Located in in the Guatemalan highlands, Todos Santos is a remote Mayan community where veterinary services are non-existent. A few years ago, after canine rabies and stray dog aggression became a serious health hazard to the population, the GAAP, along with other organizations like Veterinarian’s without Borders and Veterinarians International, started working on annual campaigns aimed at providing veterinary services as well as education about disease prevention and responsible pet ownership to the community.

Dr. Elena Garde and Andrés taking a blood sample

It was during these annual campaigns that we got to meet Andrés Carrillo, a young man from Todos Santos. He became a vital link between the veterinary teams and the community as he can speak Mam (the native language spoken in Todos Santos), Spanish and English. At first, his work was mostly administrative and later, he began working as an assistant during the campaigns.

Last year, Andrés became part of a new GAAP project focused on training a a local animal health care worker in the concepts of telemedicine used in human medicine to provide basic veterinary care to the pets of remote Todos Santos. Earlier this year, Andrés completed a 4-day training sponsored by Dogs Trust Worldwide in Huehuetanango at the Santa Rita Veterinary Clinic, with Dr. Adriana Contreras, Dr. Elena Garde and vet technician Melissa Payne from GAAP-Canada. Now, a new phase of the project has brought him to Chile, to continue his training at the GAAP Clinic.

During his second week at the GAAP, we sat down with Andrés to talk about the training, his first impressions of the GAAP and what he hopes to achieve once he’s back in Todos Santos.

“I didn’t know anything about Chile but regarding what I was going to do here (at the GAAP) I knew things were not going to be easy”. Was he scared? “Yes, I was scared but not in the sense that ‘No, I better not go’ but like… nervous. As the trip was nearing, I was getting anxious about how interesting the trip to Chile would be, what it would be like, and how long it would take. I was well aware that this was another part of the project, I knew that I had to travel. I knew that it was going to go well. What I’m living now is not something I hadn’t seen before. It’s more about adapting”, he concludes.

Andrés feels that differences between the work he’s seeing here and what he did during the training in Guatemala are not that big. “They’re different places, different processes but everything is similar. The technical aspects are not that different”, but he admits that a few things surprised him about the GAAP, like the lab. “In Huehuetenango they only had the microscope and the blood tests for parvovirus and distemper”. He was also surprised by all the work that goes into the other projects of the GAAP “the work upstairs (our NGO’s office)… that’s new to me. The fact that it’s not just the clinic.”

Once his training in Chile is over, Andrés will be back to Todos Santos to put his new knowledge to use. We asked him if he thinks things will be different during next years’ veterinary campaign in Todos Santos, considering all these new experiences. “I’m going to be more involved. With more responsibilities and at the same time, thanks to my training here, I will be able to help in even more ways than before”, he says. “I will know if I’m doing something wrong, of course, they’re going to tell me. And if it’s good, there’s always someone who is going to point it out. That’s going to be a real motivation for me”.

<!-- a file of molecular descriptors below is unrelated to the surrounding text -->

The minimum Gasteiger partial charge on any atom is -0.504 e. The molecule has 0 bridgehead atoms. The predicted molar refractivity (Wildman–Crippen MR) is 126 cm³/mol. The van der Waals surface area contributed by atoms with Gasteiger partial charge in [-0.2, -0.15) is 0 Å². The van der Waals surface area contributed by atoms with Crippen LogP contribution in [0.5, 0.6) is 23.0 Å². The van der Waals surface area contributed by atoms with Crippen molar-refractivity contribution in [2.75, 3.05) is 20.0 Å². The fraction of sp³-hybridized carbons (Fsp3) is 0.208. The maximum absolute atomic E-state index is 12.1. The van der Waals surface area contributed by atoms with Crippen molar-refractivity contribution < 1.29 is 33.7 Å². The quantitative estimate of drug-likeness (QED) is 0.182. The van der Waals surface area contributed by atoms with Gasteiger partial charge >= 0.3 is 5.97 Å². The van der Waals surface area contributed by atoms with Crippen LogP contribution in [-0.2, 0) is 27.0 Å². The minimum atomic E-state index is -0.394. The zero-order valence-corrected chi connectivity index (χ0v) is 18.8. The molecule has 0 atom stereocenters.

And what about his future work as an animal health care worker- the ONLY local source of basic veterinary care- in Todos Santos?

Dr. Angélica and Andrés performing a physical exam

“I think that’s the next step… to get out in the field. That’s where you get to see everything that needs to be done. That’s where all the work is, the effort, how you do things; being responsible and flexible in the sense that you have a team, it’s not just about what I want to do. It’s also about the team in charge”.

It is clear that for Andrés, the people around him; the vets, technicians, the people who’ve supported him are very important. The concept of “team” comes up often during our talk, making it clear that one of the most important parts of this entire process is knowing and trusting the people he’s working with. “I knew I was going to be with a team of people I know: Elena, Guillermo and Angélica. And that if anything were to go wrong, I know that you would correct me in the best way”. He feels close to the GAAP team and hopes to work well with them: “I don’t want to be apart (from the team). On the contrary, I want to be involved in everything that needs to be done. That’s how you get more confident and how you develop a rhythm. I want to be always available”.

Andrés also has a lot of respect for the GAAP-Canada team, especially Melissa Payne who worked with him during his training in Huehuetenango. It is very interesting how they have formed this work relationship considering the language barrier – while Andrés speaks English, Melissa doesn’t speak Spanish.

“There’s a mutual trust with Melissa and I. And when she finds out I finished this, she is going to be even more confident to ask me to do things because I will do it well. And if I don’t, I can ask someone who knows more”.

For Andrés, having a sense of security and confidence in his work and his team is essential. And he considers trust to be the most import aspect of working with the GAAP team: “we trust each other and when there’s trust, everything works out”.